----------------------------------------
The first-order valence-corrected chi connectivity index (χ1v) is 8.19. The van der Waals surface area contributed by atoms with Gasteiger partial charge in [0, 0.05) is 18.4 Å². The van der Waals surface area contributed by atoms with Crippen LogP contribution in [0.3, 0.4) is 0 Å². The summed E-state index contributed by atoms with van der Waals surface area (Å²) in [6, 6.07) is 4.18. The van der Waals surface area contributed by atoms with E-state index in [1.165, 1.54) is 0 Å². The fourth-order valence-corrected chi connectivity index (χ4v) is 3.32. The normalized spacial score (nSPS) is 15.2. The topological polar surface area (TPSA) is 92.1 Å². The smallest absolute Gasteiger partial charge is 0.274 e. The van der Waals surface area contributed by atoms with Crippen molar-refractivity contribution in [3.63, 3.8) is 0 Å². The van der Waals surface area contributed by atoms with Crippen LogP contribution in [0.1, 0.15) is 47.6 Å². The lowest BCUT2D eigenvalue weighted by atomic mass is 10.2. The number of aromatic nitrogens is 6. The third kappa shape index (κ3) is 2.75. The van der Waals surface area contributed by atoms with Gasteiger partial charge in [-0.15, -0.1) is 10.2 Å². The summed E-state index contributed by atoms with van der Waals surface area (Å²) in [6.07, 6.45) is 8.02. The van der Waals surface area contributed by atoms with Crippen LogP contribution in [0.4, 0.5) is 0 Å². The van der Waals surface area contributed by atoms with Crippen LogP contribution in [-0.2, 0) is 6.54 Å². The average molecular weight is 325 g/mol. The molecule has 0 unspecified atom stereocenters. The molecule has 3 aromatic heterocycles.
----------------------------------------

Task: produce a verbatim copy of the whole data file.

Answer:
The first-order valence-corrected chi connectivity index (χ1v) is 8.19. The van der Waals surface area contributed by atoms with Gasteiger partial charge in [0, 0.05) is 18.4 Å². The van der Waals surface area contributed by atoms with Crippen LogP contribution in [0.3, 0.4) is 0 Å². The summed E-state index contributed by atoms with van der Waals surface area (Å²) in [6, 6.07) is 4.18. The van der Waals surface area contributed by atoms with E-state index in [1.165, 1.54) is 0 Å². The fourth-order valence-corrected chi connectivity index (χ4v) is 3.32. The normalized spacial score (nSPS) is 15.2. The topological polar surface area (TPSA) is 92.1 Å². The smallest absolute Gasteiger partial charge is 0.274 e. The van der Waals surface area contributed by atoms with Crippen molar-refractivity contribution in [3.63, 3.8) is 0 Å². The van der Waals surface area contributed by atoms with Crippen LogP contribution in [0.1, 0.15) is 47.6 Å². The lowest BCUT2D eigenvalue weighted by atomic mass is 10.2. The number of aromatic nitrogens is 6. The third kappa shape index (κ3) is 2.75. The van der Waals surface area contributed by atoms with Gasteiger partial charge in [-0.15, -0.1) is 10.2 Å². The summed E-state index contributed by atoms with van der Waals surface area (Å²) in [6.07, 6.45) is 8.02. The van der Waals surface area contributed by atoms with Crippen LogP contribution in [0.4, 0.5) is 0 Å². The van der Waals surface area contributed by atoms with Crippen LogP contribution in [-0.2, 0) is 6.54 Å². The average molecular weight is 325 g/mol. The molecule has 0 unspecified atom stereocenters. The molecule has 3 aromatic heterocycles.